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Tesfa Ethiopian
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  • Tesfa Ethiopian

    Post #1 - February 12th, 2017, 9:37 am
    Post #1 - February 12th, 2017, 9:37 am Post #1 - February 12th, 2017, 9:37 am
    There is a little Ethiopian place on W Wilson Avenue at which I just started to eat. I can't find any mention on the forum, so I thought I would post about it, though it got some recent coverage (e.g. http://www.chicagoreader.com/Bleader/archives/2017/01/19/tesfa-ethiopian-cuisine-serves-up-abundant-wonders-in-uptown.)

    When I say the place is little, I mean it -- it is around four tables, and not the most atmospheric of restaurants. I get the sense most of her business is take-out.

    I spoke to the cook the other night, and she is absolutely lovely. She sells a number of things to take home, all of which she makes herself: her Shiro powder (ground chickpea flour) is wonderful, I can testify.

    What really makes this place standout is a number of options you can't find anywhere else in the city.

    She gets qocho imported from Addis Ababa once a month. It is a dense, spongy starch, which is traditionally eaten with kitfo, especially in Southern Ethiopia. I've never even seen it outside Addis Ababa before, and certainly never in America. It is the perfect foil for Tesfa's kitfo, which is wonderful: heavy on the cardamom and berbere, perfumed, oily, and aromatic.

    Tesfa also answers my yearning for Ethiopian breakfast food!

    The Kinche is wonderful: heavy with wheat, fragrant from the spicing. If you ask in advance, the cook will also make genfo, perhaps my favorite breakfast in the world:

    It is a meeting of three elements, in a battle of almost Platonic purity. Genfo is a heavy barley porridge, so thick a spoon stands up in it, molded in a bowl with a well in the center, into which is placed heavily spiced molten Ethiopian butter, a bright incandescent red against the grey-brown porridge. Around the outside, like a saving angel, is yoghurt. The simplicity of the dish is its genius: each element (savory, dairy, spice) playing off against each other. You can read about the dish here: http://www.eater.com/2016/2/17/11009068/genfo-gaat-ethiopia-eritrea

    Finally, I have somewhere I can go in Chicago to satisfy my primal genfo-eating desires.

    Thank you Tesfa!

    1023 W Wilson Ave
    Chicago, IL 60640
    (312) 698-4481
  • Post #2 - February 12th, 2017, 1:57 pm
    Post #2 - February 12th, 2017, 1:57 pm Post #2 - February 12th, 2017, 1:57 pm
    joshuacraze wrote:There is a little Ethiopian place on W Wilson Avenue at which I just started to eat. I can't find any mention on the forum, so I thought I would post about it, though it got some recent coverage (e.g. http://www.chicagoreader.com/Bleader/archives/2017/01/19/tesfa-ethiopian-cuisine-serves-up-abundant-wonders-in-uptown.)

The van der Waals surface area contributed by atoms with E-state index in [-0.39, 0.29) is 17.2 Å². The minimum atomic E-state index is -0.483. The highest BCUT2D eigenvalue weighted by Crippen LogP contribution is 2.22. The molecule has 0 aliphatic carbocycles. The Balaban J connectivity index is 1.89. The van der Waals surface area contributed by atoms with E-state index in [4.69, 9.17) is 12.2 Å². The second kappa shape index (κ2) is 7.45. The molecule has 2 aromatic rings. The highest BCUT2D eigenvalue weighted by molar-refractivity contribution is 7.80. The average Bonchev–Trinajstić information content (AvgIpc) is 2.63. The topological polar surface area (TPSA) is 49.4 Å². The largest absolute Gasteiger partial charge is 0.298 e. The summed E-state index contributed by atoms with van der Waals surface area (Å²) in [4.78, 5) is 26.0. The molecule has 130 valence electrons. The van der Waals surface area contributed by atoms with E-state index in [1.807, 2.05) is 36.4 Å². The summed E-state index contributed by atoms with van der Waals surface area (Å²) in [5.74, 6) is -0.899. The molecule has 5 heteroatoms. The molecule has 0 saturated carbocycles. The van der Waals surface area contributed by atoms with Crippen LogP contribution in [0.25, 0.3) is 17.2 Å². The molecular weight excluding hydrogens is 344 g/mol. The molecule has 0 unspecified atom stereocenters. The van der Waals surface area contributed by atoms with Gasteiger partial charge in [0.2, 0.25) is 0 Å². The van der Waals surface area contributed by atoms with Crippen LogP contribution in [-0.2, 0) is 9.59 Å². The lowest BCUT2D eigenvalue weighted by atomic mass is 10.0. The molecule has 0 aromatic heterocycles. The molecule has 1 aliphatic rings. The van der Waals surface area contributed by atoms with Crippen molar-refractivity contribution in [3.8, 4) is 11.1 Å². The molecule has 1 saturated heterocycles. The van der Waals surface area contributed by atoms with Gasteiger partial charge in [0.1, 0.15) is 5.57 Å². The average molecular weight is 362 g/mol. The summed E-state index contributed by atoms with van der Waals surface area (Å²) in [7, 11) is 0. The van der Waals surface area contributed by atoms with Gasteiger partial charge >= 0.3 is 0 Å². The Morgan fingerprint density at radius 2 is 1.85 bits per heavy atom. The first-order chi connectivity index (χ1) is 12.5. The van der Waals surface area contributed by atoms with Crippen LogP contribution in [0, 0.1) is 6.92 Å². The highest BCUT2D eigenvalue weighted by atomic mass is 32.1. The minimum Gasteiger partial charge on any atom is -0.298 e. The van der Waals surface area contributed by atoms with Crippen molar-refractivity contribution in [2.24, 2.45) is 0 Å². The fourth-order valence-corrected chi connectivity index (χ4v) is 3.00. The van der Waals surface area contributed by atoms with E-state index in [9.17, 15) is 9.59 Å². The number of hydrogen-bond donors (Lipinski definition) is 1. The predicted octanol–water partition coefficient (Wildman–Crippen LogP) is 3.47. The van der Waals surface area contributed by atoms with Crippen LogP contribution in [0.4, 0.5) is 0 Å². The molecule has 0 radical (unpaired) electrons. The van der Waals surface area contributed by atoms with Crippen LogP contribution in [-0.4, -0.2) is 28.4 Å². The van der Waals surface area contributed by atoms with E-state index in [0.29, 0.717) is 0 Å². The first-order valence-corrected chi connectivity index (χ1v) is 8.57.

Welcome and thanks for these first few excellent posts on Immm and now Tesfa.

    I haven't been to Tesfa yet, though I did try a fair sampling of leftovers a month or two ago. Everything was top-notch, but I didn't think it was fair to write anything based only on a clamshell of hours-old food. Tesfa is right at the top of my list of places to visit.

    I did go to Lake Langano, Tesfa's predecessor at the same location run by some relatives, a few times, but never got around to posting. The two menus have a lot of similarities, so I thought I might as well post a few pictures from Lake Langano. It won't be exactly the same, but I'm guessing a lot of it is pretty similar. Even if it's not, I don't think you can have too many photos of Ethiopian false banana bread.

    joshuacraze wrote:What really makes this place standout is a number of options you can't find anywhere else in the city.

    She gets qocho imported from Addis Ababa once a month. It is a dense, spongy starch, which is traditionally eaten with kitfo, especially in Southern Ethiopia. I've never even seen it outside Addis Ababa before, and certainly never in America. It is the perfect foil for Tesfa's kitfo, which is wonderful: heavy on the cardamom and berbere, perfumed, oily, and aromatic.

    Yes! Even though qocho isn't my favorite starch, I think it's spectacular that Tesfa offers it. Everyone should try it at least once.

    Qocho is made from the fermented pseudostem of the false banana plant – enset, a fascinating crop especially important in the southern part of Ethiopia. As these old photos from Lake Langano show, the leaf-wrapped "bread" gets heated on a griddle before serving.